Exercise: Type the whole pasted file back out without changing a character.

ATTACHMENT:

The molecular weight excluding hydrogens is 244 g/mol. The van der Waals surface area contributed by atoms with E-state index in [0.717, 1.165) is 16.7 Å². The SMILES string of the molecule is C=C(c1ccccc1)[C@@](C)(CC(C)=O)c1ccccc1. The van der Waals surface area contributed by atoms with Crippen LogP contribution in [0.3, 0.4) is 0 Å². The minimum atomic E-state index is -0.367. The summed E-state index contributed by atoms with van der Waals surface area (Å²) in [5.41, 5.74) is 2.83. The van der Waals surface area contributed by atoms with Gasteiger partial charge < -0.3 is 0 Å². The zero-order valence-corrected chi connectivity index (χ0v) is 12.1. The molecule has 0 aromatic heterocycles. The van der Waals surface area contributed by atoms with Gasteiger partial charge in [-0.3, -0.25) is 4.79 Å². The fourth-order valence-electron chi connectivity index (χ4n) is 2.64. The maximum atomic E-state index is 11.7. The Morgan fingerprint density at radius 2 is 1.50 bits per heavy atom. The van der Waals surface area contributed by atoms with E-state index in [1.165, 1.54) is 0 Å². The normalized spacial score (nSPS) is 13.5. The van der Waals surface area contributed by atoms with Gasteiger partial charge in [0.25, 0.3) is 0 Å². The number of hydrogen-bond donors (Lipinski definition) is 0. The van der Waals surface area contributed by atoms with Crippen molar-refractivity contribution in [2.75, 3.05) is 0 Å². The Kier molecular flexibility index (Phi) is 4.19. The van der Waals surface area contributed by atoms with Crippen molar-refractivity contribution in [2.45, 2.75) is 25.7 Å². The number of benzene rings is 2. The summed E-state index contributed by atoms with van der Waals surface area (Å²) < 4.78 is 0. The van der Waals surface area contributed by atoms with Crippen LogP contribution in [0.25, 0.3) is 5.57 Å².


The molecular weight excluding hydrogens is 244 g/mol. The van der Waals surface area contributed by atoms with E-state index in [0.717, 1.165) is 16.7 Å². The SMILES string of the molecule is C=C(c1ccccc1)[C@@](C)(CC(C)=O)c1ccccc1. The van der Waals surface area contributed by atoms with Crippen LogP contribution in [0.3, 0.4) is 0 Å². The minimum atomic E-state index is -0.367. The summed E-state index contributed by atoms with van der Waals surface area (Å²) in [5.41, 5.74) is 2.83. The van der Waals surface area contributed by atoms with Gasteiger partial charge < -0.3 is 0 Å². The zero-order valence-corrected chi connectivity index (χ0v) is 12.1. The molecule has 0 aromatic heterocycles. The van der Waals surface area contributed by atoms with Gasteiger partial charge in [-0.3, -0.25) is 4.79 Å². The fourth-order valence-electron chi connectivity index (χ4n) is 2.64. The maximum atomic E-state index is 11.7. The Morgan fingerprint density at radius 2 is 1.50 bits per heavy atom. The van der Waals surface area contributed by atoms with E-state index in [1.165, 1.54) is 0 Å². The normalized spacial score (nSPS) is 13.5. The van der Waals surface area contributed by atoms with Gasteiger partial charge in [0.25, 0.3) is 0 Å². The number of hydrogen-bond donors (Lipinski definition) is 0. The van der Waals surface area contributed by atoms with Crippen molar-refractivity contribution in [2.75, 3.05) is 0 Å². The Kier molecular flexibility index (Phi) is 4.19. The van der Waals surface area contributed by atoms with Crippen molar-refractivity contribution in [2.45, 2.75) is 25.7 Å². The number of benzene rings is 2. The summed E-state index contributed by atoms with van der Waals surface area (Å²) < 4.78 is 0. The van der Waals surface area contributed by atoms with Crippen LogP contribution in [0.25, 0.3) is 5.57 Å².